Page 59
If, passing through a room where public treasure is deposited, a man takes the opportunity of clandestinely pocketing and carrying off a guinea, is he not truly and properly a thief? And if another evades paying into the treasury a guinea he ought to pay in, and applies it to his own use, when he knows it belongs to the public as much as that which has been paid in, what difference is there in the nature of the crime or the baseness of committing it? * * * * * REMARKS CONCERNING THE SAVAGES OF NORTH AMERICA.
Page 70
Page 89
--I would be glad to know how you approve my conduct.
Page 108
Page 118
Look upon your hands! they are stained with the blood of your relations! You and I were long friends: you are now my enemy, and--I am yours, B.
Page 126
I had the curiosity to procure the book and read it.
Page 141
Do you possess it? If you do, and I were twenty years younger, I would give your father one thousand guineas for you.
Page 173
Had his counsels in those pieces been attended to by the ministers, how much bloodshed might have been prevented, and how much expense and disgrace to the nation avoided! "Your reflections on the constant calmness and composure attending his death are very sensible.
Page 187
That this effort being made in all directions indifferently, the fire, dilating and expanding on all hands, and endeavouring to get room and make its way through all obstacles, falls as foul on the waters of the abyss beneath as on the earth above, forcing it forth, which way soever it can find vent or passage, as well through its ordinary exits, wells, springs, and the outlets of rivers, as through the chasms then newly opened, through the _camini_ or spiracles of Aetna, or other neighbouring volcanoes, and those hiatuses at the bottom of the sea whereby the abyss below opens into it and communicates with it.
Page 189
But it is found by experiment that, the more air is compressed, the more does the same degree of heat increase its spring, and the more capable does it render it of a violent effect; and that, for instance, the degree of heat of boiling water increases the spring of the air above what it has in its natural state, in our climate, by a quantity equal to a third of the weight wherewith it is pressed.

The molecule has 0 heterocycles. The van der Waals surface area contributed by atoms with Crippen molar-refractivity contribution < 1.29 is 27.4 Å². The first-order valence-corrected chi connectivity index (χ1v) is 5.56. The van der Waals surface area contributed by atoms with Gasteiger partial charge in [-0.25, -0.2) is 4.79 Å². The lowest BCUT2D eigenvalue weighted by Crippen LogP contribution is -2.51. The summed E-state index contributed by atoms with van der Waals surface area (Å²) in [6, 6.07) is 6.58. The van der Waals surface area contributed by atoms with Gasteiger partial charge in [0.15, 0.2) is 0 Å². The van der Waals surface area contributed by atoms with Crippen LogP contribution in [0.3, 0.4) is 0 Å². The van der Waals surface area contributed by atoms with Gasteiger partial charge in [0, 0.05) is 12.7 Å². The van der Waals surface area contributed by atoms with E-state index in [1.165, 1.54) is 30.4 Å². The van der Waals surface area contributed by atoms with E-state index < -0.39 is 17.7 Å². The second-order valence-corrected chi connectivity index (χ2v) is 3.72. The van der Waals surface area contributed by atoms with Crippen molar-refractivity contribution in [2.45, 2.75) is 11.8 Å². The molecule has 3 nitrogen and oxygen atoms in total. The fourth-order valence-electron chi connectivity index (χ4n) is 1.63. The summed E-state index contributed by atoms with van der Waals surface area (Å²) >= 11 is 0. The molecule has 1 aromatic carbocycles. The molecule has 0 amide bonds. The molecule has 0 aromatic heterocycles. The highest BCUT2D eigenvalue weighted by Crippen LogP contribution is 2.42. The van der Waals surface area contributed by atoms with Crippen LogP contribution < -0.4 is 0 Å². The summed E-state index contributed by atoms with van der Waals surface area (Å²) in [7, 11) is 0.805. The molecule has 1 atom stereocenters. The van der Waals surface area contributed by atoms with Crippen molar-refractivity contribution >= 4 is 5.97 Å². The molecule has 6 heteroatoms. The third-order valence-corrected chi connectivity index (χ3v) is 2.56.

Page 200
And when the rain has wetted the kite and twine, so that it can conduct the electric fire freely, you will find it stream out plentifully from the key on the approach of your knuckle.
Page 225
into any of them, the fluid parts of the water must evaporate from that heat, and pass off through some volcano, while the salt remains, and, by degrees and continual accretion, becomes a great mass.
Page 234
But as it is often lost time to attempt accounting for uncertain facts, I determined to make an experiment of this when I should have convenient time and opportunity.
Page 235
And the following are the results: Water 1-1/2 inches deep.
Page 238
It must lie in water so deep as that you cannot reach it to take it up but by diving for it.
Page 241
And, indeed, all our knowledge is so imperfect, and we are, from a thousand causes, so perpetually subject to mistake and error, that positiveness can scarce ever become even the most knowing; and modesty in advancing any opinion, however plain and true we may suppose it, is always decent, and generally more likely to procure assent.
Page 244
To a lively fancy he joined a learned, a deep reflection; his original and inventive genius stooped to the convenient alliance of the most ordinary prudence in every-day affairs; the mind that soared above the clouds, and was conversant with the loftiest of human contemplations, disdained not to make.